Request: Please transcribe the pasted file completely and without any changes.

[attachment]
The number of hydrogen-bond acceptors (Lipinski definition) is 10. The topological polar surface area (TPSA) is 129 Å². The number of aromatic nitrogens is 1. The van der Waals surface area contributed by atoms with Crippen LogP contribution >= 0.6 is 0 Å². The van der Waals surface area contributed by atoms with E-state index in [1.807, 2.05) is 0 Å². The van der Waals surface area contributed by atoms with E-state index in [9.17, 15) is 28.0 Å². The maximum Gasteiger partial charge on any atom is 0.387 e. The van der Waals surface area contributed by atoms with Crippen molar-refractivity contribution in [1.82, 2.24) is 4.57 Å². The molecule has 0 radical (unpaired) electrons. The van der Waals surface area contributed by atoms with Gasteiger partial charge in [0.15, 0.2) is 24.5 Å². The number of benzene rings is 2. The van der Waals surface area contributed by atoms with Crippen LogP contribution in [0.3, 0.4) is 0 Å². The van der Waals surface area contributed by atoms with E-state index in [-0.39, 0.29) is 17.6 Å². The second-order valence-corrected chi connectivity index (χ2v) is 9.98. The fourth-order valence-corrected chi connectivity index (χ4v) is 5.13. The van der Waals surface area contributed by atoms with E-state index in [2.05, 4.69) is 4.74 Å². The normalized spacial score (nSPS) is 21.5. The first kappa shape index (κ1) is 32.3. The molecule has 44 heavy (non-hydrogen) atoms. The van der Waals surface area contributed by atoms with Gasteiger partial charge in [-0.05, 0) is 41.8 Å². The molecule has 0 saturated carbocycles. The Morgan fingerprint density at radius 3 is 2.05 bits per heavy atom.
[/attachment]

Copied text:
The number of hydrogen-bond acceptors (Lipinski definition) is 10. The topological polar surface area (TPSA) is 129 Å². The number of aromatic nitrogens is 1. The van der Waals surface area contributed by atoms with Crippen LogP contribution >= 0.6 is 0 Å². The van der Waals surface area contributed by atoms with E-state index in [1.807, 2.05) is 0 Å². The van der Waals surface area contributed by atoms with E-state index in [9.17, 15) is 28.0 Å². The maximum Gasteiger partial charge on any atom is 0.387 e. The van der Waals surface area contributed by atoms with Crippen molar-refractivity contribution in [1.82, 2.24) is 4.57 Å². The molecule has 0 radical (unpaired) electrons. The van der Waals surface area contributed by atoms with Gasteiger partial charge in [0.15, 0.2) is 24.5 Å². The number of benzene rings is 2. The van der Waals surface area contributed by atoms with Crippen LogP contribution in [0.3, 0.4) is 0 Å². The van der Waals surface area contributed by atoms with E-state index in [-0.39, 0.29) is 17.6 Å². The second-order valence-corrected chi connectivity index (χ2v) is 9.98. The fourth-order valence-corrected chi connectivity index (χ4v) is 5.13. The van der Waals surface area contributed by atoms with E-state index in [2.05, 4.69) is 4.74 Å². The normalized spacial score (nSPS) is 21.5. The first kappa shape index (κ1) is 32.3. The molecule has 44 heavy (non-hydrogen) atoms. The van der Waals surface area contributed by atoms with Gasteiger partial charge in [-0.05, 0) is 41.8 Å². The molecule has 0 saturated carbocycles. The Morgan fingerprint density at radius 3 is 2.05 bits per heavy atom.